Wednesday, November 19, 2014

Russia Changes Law to Allow Guns to be Carried for Self Defense

Link to video of Maria Butina at the Texas NRA meeting.

In 2010, it was reported that the Russian Parliament was considering loosening the Russian law on self defense, to allow Russians who legally own firearms to carry them for the purposes of self defense.   The Russian Justice Minister, Alexander Konovalov was firmly against the possibility.

In 2013, it was reported that the Russian organization, The Right to Bear Arms, had only 1,000 members.  It was founded by Maria Butina, the 24 year old redhead pictured in the video and below.

Now we learn that Russian law has been changed to allow the civil population to carry lethal weapons for self defense.  From, on 18 November, 2014:
MOSCOW, November 18 (Sputnik) — Russia has updated its legislation to allow civilians to carry firearms for self-defense, according to an amended decree on lethal weapons that appeared Tuesday on the official database of Russian laws and legal documents.
It is not clear who exactly will be able to qualify to own pistols, for example.  It is not impossible to obtain a license to own a shotgun in Russia, but a person has to be a shotgun owner for several years before they may purchase a rifle. 

The change in the law is likely related to a petition submitted by over 100,000 Russians to allow firearms to be used to defend their residences.  The petition was submitted in February of 2014, for the third time.  There are said to be five million legal firearms owners in Russia, though there are many more that own firearms without legal sanction.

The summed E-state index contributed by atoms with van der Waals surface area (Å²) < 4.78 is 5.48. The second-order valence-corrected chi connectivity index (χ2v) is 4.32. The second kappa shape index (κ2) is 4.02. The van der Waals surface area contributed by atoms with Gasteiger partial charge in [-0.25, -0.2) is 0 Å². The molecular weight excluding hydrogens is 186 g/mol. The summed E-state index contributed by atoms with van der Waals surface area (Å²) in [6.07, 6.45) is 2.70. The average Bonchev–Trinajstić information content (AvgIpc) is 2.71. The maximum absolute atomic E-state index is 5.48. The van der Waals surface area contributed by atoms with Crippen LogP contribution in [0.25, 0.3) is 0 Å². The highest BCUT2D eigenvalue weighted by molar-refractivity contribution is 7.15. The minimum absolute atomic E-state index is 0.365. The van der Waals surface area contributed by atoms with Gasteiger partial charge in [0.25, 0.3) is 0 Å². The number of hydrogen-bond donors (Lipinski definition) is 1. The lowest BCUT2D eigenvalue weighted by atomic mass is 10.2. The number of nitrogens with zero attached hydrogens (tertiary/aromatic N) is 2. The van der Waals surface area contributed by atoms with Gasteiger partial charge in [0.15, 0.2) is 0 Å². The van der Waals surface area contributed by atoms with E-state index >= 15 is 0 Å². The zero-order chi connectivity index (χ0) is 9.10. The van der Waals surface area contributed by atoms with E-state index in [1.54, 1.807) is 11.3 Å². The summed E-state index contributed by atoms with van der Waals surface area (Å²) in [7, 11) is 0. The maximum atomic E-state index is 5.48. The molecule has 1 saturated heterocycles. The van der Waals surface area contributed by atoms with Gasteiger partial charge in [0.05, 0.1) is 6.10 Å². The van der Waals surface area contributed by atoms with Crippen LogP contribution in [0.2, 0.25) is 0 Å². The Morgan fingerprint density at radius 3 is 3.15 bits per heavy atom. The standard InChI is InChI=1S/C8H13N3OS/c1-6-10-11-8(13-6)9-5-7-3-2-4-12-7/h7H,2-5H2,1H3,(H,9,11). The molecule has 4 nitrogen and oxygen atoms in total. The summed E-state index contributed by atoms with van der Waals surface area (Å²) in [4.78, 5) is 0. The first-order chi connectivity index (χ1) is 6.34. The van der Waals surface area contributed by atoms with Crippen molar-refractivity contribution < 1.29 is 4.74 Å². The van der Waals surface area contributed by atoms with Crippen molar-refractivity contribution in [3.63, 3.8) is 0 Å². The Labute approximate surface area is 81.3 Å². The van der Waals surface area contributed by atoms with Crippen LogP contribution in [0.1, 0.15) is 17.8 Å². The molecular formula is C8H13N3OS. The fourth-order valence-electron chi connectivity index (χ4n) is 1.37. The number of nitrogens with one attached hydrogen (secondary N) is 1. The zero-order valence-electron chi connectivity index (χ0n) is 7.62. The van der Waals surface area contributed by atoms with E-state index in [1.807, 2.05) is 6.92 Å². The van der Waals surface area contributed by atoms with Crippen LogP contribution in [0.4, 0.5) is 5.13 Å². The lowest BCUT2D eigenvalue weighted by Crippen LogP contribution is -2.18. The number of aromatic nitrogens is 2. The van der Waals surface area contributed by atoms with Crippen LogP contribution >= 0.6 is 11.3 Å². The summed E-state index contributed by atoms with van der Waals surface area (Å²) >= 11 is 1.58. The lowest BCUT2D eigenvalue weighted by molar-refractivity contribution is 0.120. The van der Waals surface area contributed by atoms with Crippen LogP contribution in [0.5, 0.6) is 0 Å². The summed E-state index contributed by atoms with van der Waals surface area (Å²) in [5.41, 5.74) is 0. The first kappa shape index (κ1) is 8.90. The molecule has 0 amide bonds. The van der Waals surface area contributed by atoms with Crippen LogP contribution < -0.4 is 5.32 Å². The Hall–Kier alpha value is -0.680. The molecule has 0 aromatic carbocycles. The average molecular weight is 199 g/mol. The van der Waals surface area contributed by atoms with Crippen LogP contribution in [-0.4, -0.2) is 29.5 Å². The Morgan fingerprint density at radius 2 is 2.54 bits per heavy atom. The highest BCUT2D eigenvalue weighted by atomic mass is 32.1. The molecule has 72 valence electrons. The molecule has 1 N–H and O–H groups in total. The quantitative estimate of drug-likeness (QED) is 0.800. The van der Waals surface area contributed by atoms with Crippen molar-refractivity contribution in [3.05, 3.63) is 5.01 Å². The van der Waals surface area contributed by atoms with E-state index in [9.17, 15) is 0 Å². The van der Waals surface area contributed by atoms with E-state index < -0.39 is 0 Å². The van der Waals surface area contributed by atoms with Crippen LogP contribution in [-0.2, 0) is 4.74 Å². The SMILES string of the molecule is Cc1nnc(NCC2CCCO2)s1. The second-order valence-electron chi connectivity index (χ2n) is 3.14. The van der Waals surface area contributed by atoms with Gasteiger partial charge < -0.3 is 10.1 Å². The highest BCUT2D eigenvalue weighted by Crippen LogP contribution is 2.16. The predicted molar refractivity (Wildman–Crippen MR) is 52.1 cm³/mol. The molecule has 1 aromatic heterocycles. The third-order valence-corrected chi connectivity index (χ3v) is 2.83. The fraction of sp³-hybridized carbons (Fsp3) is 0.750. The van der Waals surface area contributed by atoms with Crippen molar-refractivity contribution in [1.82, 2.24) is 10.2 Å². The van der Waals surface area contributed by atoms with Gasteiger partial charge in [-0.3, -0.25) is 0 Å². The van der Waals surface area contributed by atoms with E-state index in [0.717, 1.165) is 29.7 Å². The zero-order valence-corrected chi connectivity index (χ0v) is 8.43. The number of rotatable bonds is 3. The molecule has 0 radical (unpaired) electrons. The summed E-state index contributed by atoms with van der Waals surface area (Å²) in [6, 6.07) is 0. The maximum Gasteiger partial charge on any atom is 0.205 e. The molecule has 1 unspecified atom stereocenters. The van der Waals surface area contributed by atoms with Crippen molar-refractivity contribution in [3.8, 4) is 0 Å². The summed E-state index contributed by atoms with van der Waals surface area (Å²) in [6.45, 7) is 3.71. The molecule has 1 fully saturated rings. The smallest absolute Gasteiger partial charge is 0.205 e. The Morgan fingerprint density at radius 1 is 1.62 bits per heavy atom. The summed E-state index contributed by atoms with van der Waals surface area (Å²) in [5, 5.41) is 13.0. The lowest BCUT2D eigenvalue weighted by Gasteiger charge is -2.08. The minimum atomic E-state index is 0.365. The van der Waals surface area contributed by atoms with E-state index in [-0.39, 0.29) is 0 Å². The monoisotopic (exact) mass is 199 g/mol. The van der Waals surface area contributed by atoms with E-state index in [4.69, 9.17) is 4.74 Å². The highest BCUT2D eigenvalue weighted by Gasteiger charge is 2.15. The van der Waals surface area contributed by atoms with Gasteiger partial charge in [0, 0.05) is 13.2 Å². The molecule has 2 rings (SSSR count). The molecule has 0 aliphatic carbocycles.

Demonstration for the right to bear arms in Moscow

The movement to create a right to bear arms is fairly young in Russia, but it has scored a significant victory.

Update: It has been reported that the new law only applies to long guns outside the home, in particular circumstances.  We will be watching for additional information.  A Russian correspondent writes that the law still does not authorize the ownership of handguns.

©2014 by Dean Weingarten: Permission to share is granted when this notice is included.
Link to Gun Watch

1 comment:

Anonymous said...

After googling up a couple of Russian-language news articles, it is not clear just how far the modified law really goes. My impression is that carrying a regular handgun for self-defence, like we do in the US, may still not be possible, although carrying trauma-inducing handguns, for want of a better term, may become possible.

So, it remains to be seen just what became possible in Russia that hadn't been possible before.